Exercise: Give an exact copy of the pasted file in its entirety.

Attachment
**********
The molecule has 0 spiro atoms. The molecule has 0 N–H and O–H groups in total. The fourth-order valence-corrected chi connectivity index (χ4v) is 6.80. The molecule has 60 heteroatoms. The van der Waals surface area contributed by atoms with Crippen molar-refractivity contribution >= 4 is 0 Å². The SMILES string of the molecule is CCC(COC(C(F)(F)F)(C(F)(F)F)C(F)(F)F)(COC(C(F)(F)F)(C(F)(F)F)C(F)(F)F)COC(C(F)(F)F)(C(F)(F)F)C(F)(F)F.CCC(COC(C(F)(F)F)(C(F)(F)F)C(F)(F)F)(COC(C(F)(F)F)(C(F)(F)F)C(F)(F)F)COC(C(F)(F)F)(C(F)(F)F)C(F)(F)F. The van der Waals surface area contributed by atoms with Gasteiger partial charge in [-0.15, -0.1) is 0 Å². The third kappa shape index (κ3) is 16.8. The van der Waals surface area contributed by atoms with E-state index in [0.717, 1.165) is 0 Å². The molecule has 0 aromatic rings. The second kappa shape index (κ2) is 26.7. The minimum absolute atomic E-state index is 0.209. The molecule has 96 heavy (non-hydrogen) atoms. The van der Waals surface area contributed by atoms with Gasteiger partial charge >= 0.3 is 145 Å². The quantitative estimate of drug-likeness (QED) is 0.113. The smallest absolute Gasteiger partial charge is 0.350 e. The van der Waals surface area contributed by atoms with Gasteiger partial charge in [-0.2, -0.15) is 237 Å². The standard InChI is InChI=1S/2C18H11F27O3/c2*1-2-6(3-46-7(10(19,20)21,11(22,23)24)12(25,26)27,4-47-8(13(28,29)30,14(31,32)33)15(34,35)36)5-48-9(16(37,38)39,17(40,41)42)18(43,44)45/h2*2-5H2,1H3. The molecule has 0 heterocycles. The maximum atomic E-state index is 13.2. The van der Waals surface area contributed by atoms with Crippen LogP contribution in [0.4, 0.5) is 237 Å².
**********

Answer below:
The molecule has 0 spiro atoms. The molecule has 0 N–H and O–H groups in total. The fourth-order valence-corrected chi connectivity index (χ4v) is 6.80. The molecule has 60 heteroatoms. The van der Waals surface area contributed by atoms with Crippen molar-refractivity contribution >= 4 is 0 Å². The SMILES string of the molecule is CCC(COC(C(F)(F)F)(C(F)(F)F)C(F)(F)F)(COC(C(F)(F)F)(C(F)(F)F)C(F)(F)F)COC(C(F)(F)F)(C(F)(F)F)C(F)(F)F.CCC(COC(C(F)(F)F)(C(F)(F)F)C(F)(F)F)(COC(C(F)(F)F)(C(F)(F)F)C(F)(F)F)COC(C(F)(F)F)(C(F)(F)F)C(F)(F)F. The van der Waals surface area contributed by atoms with Gasteiger partial charge in [-0.15, -0.1) is 0 Å². The third kappa shape index (κ3) is 16.8. The van der Waals surface area contributed by atoms with E-state index in [0.717, 1.165) is 0 Å². The molecule has 0 aromatic rings. The second kappa shape index (κ2) is 26.7. The minimum absolute atomic E-state index is 0.209. The molecule has 96 heavy (non-hydrogen) atoms. The van der Waals surface area contributed by atoms with Gasteiger partial charge >= 0.3 is 145 Å². The quantitative estimate of drug-likeness (QED) is 0.113. The smallest absolute Gasteiger partial charge is 0.350 e. The van der Waals surface area contributed by atoms with Gasteiger partial charge in [-0.2, -0.15) is 237 Å². The standard InChI is InChI=1S/2C18H11F27O3/c2*1-2-6(3-46-7(10(19,20)21,11(22,23)24)12(25,26)27,4-47-8(13(28,29)30,14(31,32)33)15(34,35)36)5-48-9(16(37,38)39,17(40,41)42)18(43,44)45/h2*2-5H2,1H3. The molecule has 0 heterocycles. The maximum atomic E-state index is 13.2. The van der Waals surface area contributed by atoms with Crippen LogP contribution in [0.4, 0.5) is 237 Å².